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01 May 2008

What Makes Famous People Famous?

"Don’t be selfish; don’t try to impress others. Be humble, thinking of others as better than yourselves." (Philippians 2:3, NLT)

"Normal" people typically want to be close to famous people. You know, touching Roy Orbison's shoe while he's onstage, meeting Michael Crichton at a book signing event, that sort of thing (you may insert a situation with your favorite famous person to make this a little more personal). Many times the reaction in the presence of these kinds of people is stammering, an increased heartbeat rate, a sense of awe, etc.

Why is that?

I believe that we primarily consider people to be "famous" not because they're seen by millions of people, but because they've achieved a recognition and status in the eyes of others that we wish, deep down inside, that we'd achieved.

I'm not saying it's wrong to be a fan of, say, Wayne Newton, but if we didn't attach any particular status to what we did, would we still look at famous people with awe?

3 comments:

Jan said...

Perhaps what we really want is to know that our life really matters and we think that by being "known" this has happened for those people. While they are living they have the knowledge that their life "counts for something". (although I would argue that certain famous people have actually in reality wasted their lives!) I just think that may be what we think deep down. I've met a few famous people and it is always, well, intimidating and uncomfortable. Good point. I'll be thinking on it more.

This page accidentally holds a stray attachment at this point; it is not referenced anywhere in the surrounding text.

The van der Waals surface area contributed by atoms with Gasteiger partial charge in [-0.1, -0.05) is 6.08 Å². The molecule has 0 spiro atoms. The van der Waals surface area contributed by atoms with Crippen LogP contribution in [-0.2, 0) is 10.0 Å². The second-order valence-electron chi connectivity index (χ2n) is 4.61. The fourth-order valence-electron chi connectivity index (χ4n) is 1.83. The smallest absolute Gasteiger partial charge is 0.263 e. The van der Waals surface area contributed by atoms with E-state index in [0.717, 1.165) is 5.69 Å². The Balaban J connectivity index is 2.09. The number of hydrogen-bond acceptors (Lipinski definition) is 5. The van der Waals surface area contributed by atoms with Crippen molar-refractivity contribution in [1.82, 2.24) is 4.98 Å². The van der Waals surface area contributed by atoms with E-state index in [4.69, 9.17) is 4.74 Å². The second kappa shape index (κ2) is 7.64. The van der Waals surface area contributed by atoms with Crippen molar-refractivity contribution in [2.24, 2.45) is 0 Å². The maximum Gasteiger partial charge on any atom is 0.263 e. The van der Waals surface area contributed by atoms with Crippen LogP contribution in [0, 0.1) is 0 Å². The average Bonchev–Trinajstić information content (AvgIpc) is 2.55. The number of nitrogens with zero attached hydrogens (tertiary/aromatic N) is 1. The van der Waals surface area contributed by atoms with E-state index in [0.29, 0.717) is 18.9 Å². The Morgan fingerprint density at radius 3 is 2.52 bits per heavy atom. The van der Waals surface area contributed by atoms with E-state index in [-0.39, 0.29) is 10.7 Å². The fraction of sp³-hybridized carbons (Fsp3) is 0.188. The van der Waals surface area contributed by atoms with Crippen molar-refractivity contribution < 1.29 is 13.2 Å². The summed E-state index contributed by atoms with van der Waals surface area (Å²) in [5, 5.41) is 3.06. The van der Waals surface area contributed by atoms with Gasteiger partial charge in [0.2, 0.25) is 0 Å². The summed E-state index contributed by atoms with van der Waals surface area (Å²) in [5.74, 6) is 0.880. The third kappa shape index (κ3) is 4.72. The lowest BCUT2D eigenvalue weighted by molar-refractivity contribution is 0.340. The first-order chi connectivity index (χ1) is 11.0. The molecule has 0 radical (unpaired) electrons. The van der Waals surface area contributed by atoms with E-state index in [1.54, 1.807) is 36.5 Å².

Christy said...

Weird. I just mentioned Elvis in my blog and you have a cool pic of him on yours. Weird!

You said, "I believe that we primarily consider people to be "famous" not because they're seen by millions of people, but because they've achieved a recognition and status in the eyes of others that we wish, deep down inside, that we'd achieved." I agree.

Preston N said...

I would say this phenomenea is more common than we tend to think. It has been my experience this can and does occur in the church. Pastors and ministers are often "celebritized" by congregants to a point of being idolized or even worshipped. As Christians, we espcially need to be careful not to look to men being our "idol", but rather let us "imitate" Christ Jesus. Paul tells the church of Corinth "Be imitators of me, as I am of Christ. 1 Cor 11:1. Note Paul didn't say idolize the leader, but that both leader and followers imitate Jesus! If we take our eyes off of Jesus, we are then putting our eyes on something else - this then is really the definition of having an "idol" other than God.

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